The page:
ONE OF the world’s leading clubs of industrialised countries recently delivered an optimistic message to those who feared that Slovakia’s switch to the euro might place a major financial burden on the shoulders of the most vulnerable in Slovakia.
The impacts of the cash changeover scheduled in 2009 will be manageable for society and its effects are likely to be small in aggregate, though it might lead to significant price increases in a number of sectors, most notably tourism and recreational activities, the Organisation for Economic Cooperation and Development (OECD) said.
“Applying the experience of existing euro area member countries to the case of Slovakia, the cash changeover is estimated to increase aggregate consumer prices by 0.32 percent between July 2008 and July 2009,” said the OECD in its study on the impact of euro adoption on inflation and interest rates in Slovakia.
According to the club of 30 mainly wealthy nations, higher income families will carry a heavier burden of the currency changeover while some socially vulnerable groups such as the unemployed and the retired will be less affected. Households with children are, however, likely to incur higher costs due to the changeover.
The OECD estimates that a typical household will incur additional consumption expenditures of Sk504 (€16.7) per year on average as a result of the changeover. Since citizens with higher incomes tend to spend a larger share of their income on recreational activities their additional expenditures are estimated to increase by 0.11 percent more than those of citizens in the lowest quintile, the OECD said.
The findings of the OECD study, which were presented to the media on July 17, have surprised neither state officials nor market watchers. The complete study will be released at a later date.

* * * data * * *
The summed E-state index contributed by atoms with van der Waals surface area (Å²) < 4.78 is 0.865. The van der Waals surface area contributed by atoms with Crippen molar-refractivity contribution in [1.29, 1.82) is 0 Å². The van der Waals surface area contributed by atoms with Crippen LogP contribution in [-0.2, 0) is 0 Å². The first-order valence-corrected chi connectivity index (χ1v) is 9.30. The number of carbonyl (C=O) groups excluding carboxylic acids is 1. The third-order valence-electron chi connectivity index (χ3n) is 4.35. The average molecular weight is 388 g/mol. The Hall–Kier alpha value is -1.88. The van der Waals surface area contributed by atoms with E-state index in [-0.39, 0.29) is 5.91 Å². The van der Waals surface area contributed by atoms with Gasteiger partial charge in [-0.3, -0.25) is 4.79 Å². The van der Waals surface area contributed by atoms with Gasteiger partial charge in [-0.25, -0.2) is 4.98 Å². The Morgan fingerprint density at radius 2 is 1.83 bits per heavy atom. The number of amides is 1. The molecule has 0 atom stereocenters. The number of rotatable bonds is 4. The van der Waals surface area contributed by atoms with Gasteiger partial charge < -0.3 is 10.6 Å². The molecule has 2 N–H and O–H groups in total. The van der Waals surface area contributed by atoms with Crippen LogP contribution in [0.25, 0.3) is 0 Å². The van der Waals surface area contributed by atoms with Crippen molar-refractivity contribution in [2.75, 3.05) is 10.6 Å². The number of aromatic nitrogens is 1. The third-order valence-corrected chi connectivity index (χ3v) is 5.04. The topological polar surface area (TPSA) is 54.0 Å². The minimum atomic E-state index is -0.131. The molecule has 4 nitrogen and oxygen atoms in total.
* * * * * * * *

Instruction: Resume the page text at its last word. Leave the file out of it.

“Slovakia’s view corresponds with the results of the OECD study and confirms the thesis that the euro does not directly equal price increases,” State Secretary of the Finance Ministry František Palko told media. “The study has shown unambiguously that Slovakia cannot expect an enormous increase in prices due to the euro switch.”
What Palko said was interesting was that the heaviest impact of the euro will be seen more among people aged between 30 and 44 than among the older generation aged over 60.
“The young ones will be confronted with an increase of about Sk710 in annual additional consumption expenditures per household because of the euro’s introduction, while for the older generation it will be about Sk163 annually per household,” Palko told media.
Another finding that Palko pinpointed as intriguing is that the euro changeover will have a heavier impact on the households of the self-employed as opposed to the retired, who should see their annual expenditures grow by Sk151, compared to increased expenses for the self-employed of Sk843 annually.
Citizens of the bigger cities will also carry a heavier burden of the changeover, with about Sk681 in extra expenses annually per household, while rural areas will see additional annual expenditures of about Sk383, Palko said.